Mel Gibson Sued by Voltage Pictures Amid 'Professor and the Madman' Legal War

The actor and the film's director Farhad Safinia are being accused of "willful conspiracy to unlawfully hijack control of" the film's distribution.
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Mel Gibson and his producing partner are being sued by Voltage Pictures in the escalating legal battle over the yet-to-be-released film about the origins of the Oxford English Dictionary.

Gibson sued first in July, claiming Voltage jeopardized The Professor and the Madman by failing to honor their co-production deal and allegedly engaging in fraudulent behavior.

The complaint describes the project as a "labor of love" and explains that Gibson and his producing partner, Bruce Davey, spent nearly two decades developing the movie, which is based on Simon Winchester's book of the same name.

Gibson claims Voltage failed to live up to its end of the deal by failing to provide a budget, shoot "critical" scenes in Oxford and execute Farhad Safinia's directing deal and that it screened an unapproved cut of the film to potential distributors at Cannes.

Then, in September, Safinia sued Voltage for defamation after it responded to Gibson's suit with a statement to the L.A.Times that "Mr. Gibson and the film’s director consistently failed to live up to their professional and contractual responsibilities to Voltage." He also claims Voltage's unauthorized cut of the film infringes on the copyright in his screenplay.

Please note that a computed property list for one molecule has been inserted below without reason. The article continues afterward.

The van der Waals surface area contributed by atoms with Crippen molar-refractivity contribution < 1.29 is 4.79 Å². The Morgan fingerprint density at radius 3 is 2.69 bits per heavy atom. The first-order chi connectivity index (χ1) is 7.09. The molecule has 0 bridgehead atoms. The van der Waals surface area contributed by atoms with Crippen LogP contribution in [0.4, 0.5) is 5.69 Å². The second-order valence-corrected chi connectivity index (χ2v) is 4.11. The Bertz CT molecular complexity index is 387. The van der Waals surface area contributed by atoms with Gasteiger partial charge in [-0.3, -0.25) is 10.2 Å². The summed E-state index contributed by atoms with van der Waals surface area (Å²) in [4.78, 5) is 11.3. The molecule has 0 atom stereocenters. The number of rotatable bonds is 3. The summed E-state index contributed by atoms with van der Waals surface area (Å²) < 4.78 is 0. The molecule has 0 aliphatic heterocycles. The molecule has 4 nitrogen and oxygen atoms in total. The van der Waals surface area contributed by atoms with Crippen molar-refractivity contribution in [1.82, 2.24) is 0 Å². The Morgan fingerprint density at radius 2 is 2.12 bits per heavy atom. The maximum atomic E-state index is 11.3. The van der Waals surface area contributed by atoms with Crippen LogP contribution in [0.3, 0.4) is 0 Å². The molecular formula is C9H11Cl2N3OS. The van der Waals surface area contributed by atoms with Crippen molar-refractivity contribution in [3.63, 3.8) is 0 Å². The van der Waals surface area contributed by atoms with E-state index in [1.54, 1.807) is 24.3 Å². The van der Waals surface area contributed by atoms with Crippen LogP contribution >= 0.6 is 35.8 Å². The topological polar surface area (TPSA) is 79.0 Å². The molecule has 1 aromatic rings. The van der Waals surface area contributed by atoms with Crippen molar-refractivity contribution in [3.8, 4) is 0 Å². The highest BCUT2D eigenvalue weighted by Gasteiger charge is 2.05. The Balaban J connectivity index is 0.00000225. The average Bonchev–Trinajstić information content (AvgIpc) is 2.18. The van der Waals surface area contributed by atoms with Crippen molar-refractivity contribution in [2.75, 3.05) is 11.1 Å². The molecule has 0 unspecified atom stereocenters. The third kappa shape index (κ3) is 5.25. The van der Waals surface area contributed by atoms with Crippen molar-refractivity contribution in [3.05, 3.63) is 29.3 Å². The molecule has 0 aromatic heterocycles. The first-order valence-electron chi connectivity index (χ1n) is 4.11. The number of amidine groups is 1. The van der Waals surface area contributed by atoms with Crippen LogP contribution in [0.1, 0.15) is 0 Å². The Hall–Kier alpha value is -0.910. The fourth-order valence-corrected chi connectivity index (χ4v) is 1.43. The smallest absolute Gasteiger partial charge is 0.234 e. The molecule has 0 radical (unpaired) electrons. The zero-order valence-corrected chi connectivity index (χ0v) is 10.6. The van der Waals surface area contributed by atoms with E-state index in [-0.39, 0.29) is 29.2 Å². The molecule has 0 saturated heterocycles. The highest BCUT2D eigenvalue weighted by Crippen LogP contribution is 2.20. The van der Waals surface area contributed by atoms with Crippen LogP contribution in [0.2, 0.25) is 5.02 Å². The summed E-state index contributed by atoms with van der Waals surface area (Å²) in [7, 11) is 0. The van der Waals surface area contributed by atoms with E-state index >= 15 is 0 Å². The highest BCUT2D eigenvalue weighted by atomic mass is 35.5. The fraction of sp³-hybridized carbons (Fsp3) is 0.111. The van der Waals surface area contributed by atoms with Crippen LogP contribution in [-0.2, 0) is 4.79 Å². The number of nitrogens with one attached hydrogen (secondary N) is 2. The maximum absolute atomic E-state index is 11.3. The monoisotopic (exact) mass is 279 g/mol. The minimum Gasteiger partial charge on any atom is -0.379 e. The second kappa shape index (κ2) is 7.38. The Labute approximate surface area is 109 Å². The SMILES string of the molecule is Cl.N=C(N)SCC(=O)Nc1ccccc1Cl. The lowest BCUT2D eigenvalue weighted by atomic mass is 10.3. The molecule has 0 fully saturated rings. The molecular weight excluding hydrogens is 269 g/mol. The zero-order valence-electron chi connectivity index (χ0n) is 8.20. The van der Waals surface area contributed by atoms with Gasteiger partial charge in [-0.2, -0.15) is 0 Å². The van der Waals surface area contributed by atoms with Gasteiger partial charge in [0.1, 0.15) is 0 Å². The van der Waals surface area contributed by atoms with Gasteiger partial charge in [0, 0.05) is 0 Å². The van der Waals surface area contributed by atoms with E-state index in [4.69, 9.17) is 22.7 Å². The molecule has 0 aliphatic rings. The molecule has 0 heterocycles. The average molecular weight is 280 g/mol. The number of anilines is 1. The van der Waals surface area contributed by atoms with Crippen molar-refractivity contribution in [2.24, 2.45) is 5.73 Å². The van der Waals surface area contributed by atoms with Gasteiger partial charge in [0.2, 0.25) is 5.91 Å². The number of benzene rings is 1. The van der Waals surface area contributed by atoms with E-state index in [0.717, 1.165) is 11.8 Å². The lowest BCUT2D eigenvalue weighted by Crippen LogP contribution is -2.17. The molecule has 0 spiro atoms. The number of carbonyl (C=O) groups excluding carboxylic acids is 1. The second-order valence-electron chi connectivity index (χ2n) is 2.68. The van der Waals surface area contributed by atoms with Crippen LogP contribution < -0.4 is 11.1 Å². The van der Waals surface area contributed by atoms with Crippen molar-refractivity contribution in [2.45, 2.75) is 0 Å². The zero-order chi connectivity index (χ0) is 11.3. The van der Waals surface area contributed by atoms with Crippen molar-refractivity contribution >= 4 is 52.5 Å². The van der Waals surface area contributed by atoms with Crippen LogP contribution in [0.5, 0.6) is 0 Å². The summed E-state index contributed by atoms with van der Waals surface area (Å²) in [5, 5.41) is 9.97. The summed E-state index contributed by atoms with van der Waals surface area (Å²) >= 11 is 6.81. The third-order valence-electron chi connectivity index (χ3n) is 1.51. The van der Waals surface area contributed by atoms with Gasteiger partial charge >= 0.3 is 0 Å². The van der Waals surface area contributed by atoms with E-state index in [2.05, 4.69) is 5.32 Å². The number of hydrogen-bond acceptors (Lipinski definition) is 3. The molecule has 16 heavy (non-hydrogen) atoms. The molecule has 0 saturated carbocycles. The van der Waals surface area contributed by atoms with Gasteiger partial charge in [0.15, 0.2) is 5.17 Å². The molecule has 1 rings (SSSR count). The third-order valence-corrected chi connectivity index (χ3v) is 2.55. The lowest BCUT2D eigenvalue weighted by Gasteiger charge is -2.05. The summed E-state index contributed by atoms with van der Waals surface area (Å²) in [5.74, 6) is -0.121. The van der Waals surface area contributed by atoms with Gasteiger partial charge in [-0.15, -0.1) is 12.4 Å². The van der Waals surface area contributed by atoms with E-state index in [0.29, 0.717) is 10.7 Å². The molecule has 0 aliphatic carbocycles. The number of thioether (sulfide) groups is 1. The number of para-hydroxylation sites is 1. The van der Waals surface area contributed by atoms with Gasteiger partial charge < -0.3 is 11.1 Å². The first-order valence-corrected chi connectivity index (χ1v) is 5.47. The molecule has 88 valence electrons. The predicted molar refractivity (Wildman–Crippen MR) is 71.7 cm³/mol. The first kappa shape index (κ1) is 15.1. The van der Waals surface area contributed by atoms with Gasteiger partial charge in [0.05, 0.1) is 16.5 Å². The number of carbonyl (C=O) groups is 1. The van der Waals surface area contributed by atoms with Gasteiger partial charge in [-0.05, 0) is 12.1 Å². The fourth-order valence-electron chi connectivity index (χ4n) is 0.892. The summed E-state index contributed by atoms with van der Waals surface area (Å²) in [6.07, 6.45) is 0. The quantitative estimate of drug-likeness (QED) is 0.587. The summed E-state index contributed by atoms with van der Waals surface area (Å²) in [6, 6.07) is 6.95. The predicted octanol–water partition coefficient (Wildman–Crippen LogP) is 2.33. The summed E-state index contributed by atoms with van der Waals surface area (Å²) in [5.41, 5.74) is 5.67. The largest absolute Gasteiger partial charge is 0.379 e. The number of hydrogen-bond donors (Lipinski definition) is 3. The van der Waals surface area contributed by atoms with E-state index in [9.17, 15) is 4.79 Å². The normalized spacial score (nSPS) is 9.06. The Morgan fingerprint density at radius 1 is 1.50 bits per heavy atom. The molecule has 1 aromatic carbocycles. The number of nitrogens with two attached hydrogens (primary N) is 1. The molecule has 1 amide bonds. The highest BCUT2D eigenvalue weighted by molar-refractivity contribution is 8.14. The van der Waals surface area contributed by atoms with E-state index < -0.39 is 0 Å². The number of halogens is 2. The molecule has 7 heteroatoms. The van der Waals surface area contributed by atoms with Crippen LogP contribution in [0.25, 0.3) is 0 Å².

In a response filing, Voltage told the court Safinia's lawsuit was an attempt "to improperly coerce the financiers of the Picture to shoot additional scenes in Oxford, England, at a cost of approximately $2.5 million."

Now, in a complaint filed Wednesday in California federal court in response to Safinia's suit, Voltage is suing Gibson, Davey and the director for conspiring to "unlawfully hijack control of and/or interfere with [its] ability to exploit the rights to distribute the motion picture."

Voltage wants a declaration that the copyright Safinia is asserting is invalid and unenforceable and that the director committed fraud upon the U.S. Copyright Office. "He cannot bring a copyright infringement claim based on a script that he prepared as a work-for-hire and does not own," writes attorney Jeremiah Reynolds. Voltage also claims that Safinia breached his directing agreement by wrongfully canceling multiple scenes, demanding extra shoots in Oxford when the film was already over budget, failing to deliver a two-hour director's cut and refusing to review the current cut of the film.

Gibson and Davey induced Safinia to breach his agreements and fraudulently register the script as his own, Voltage claims, and "cast a cloud" on copyright ownership making it "virtually impossible" to sell the right to distribute the film.

Voltage is suing Safinia for breach of contract and Gibson and Davey for intentional interference with contractual relationships and prospective economic relations. (Read the filing in full below.)

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